Princess of Amathar – Chapter 16 Excerpt

Princess of AmatharThe shrine took my breath away. Not because it was big, though it was that. Not because it was carefully inlaid with precious stones and highly polished gold and silver, though it was. It quite knocked the breath from my lungs because the symbol on the great shrine was an A. I don’t mean it was an Amatharian A. It was an honest to god, Greco-Roman, American English, Times font type A!

“That’s an A!” I shouted.

The entire population of the hall turned and looked at us.

“That’s an A.” I said.

“Show some respect, knight,” growled Vena Remontar. “Keep your voice down.”

“That’s an A,” I whispered.

“You are correct, knight.” A voice came from behind us.

We turned to see an older Amatharian man dressed in the brown robes of the templars, and wearing a large silver medallion with the letter A on it. Vena Remontar bowed low, and I followed suit.

“I am Kurar Ka Remiant Oldon Domintus,” said the man, identifying himself as an overlord.

“I am the High Templar.”

“It is an honor to meet you, I’m sure,” I said. “That is an A?”

“Yes, you are quite correct. That is an A.”

“Well. How did it get here?”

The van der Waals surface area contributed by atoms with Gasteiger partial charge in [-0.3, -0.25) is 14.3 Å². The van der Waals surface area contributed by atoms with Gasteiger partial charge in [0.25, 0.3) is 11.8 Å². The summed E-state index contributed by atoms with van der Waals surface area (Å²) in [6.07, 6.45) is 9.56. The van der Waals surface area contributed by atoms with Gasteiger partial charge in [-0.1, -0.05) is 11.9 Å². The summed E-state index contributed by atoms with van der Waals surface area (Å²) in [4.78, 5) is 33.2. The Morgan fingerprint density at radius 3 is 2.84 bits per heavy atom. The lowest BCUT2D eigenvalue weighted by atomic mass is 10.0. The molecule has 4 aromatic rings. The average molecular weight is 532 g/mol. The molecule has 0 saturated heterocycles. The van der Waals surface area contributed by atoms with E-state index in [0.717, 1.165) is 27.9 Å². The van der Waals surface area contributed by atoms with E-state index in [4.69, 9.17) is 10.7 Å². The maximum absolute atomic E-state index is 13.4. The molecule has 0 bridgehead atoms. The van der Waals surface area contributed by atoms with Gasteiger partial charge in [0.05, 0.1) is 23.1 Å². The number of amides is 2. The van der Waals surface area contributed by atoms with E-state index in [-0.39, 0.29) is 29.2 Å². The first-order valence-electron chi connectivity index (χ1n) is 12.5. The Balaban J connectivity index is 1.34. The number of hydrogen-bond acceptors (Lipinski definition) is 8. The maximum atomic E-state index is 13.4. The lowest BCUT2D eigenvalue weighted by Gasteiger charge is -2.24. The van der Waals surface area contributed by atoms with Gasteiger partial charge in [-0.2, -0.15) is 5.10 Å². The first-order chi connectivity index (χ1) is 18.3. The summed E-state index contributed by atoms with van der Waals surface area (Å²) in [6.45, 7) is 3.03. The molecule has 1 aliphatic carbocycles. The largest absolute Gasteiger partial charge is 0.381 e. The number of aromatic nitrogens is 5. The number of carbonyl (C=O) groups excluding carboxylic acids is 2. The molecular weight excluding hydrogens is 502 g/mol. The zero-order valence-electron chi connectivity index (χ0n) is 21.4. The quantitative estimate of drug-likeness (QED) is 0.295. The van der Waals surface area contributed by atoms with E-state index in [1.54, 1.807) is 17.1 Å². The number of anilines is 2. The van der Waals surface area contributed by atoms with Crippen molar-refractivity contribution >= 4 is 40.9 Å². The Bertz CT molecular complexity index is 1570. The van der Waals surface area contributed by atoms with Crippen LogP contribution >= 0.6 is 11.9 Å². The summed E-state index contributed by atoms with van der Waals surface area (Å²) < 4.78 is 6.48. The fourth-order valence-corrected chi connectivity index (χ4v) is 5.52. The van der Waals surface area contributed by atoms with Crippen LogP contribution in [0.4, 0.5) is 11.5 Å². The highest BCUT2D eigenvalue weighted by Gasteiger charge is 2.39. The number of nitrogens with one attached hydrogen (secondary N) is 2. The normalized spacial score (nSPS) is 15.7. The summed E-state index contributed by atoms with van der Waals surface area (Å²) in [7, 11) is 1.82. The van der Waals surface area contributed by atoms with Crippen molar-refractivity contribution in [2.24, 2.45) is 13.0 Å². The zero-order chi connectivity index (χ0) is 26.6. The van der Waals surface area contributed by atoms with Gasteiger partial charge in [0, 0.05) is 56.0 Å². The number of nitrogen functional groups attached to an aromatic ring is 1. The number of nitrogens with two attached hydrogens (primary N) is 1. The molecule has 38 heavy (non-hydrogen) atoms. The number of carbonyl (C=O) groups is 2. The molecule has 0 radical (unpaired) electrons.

“Before we answer any of your questions,” the Overlord said. “you have a great many things to do for us.”

Oldon Domintus turned and led the two of us across the great hall to a doorway opposite that through which we had come. Beyond the chamber was a great long corridor. This hallway was lined with pictures painted in the bright colors: pictures of Amatharian knights engaged in battles, pictures of templars performing rituals in the great plaza, pictures of great buildings being constructed in Amathar. The High Templar maintained the image of a man showing friends around his home.

“Has Vena Remontar told you about our temple?”

“I’m afraid she has not yet had time.”

“This temple was built three hundred generations ago. Construction was begun under the direction of Amath himself. He envisioned a monument to his people where they could look for guidance. It was built here beside the Garden of Souls, so that those feeling the draw of their souls, could reflect.

“You felt no need to reflect before entering the garden?” he asked me.

“I’ve always been a pretty spontaneous fellow,” I replied.

“So it seems,”

A Plague of Wizards -Final Proofreading

A Plague of WizardsI’m doing the final proofreading for A Plague of Wizards.  The primary editing was done some time ago and then I set it aside to finish the last few chapters of Kanana: The Jungle Girl.  Now, it seems like I’m reading it again for the first time really.  I’m finding little nuggets that I had forgotten that I put in.

As soon as the final proofreading and formatting is done, it will be available for preorders.  Watch this space for more details.  It shouldn’t be more than a few days.  Remember the release date it October 28.

As soon as the preorders are active, I’ll start posting some excerpts and bits of related information here as well.

Princess of Amathar – The World of Ecos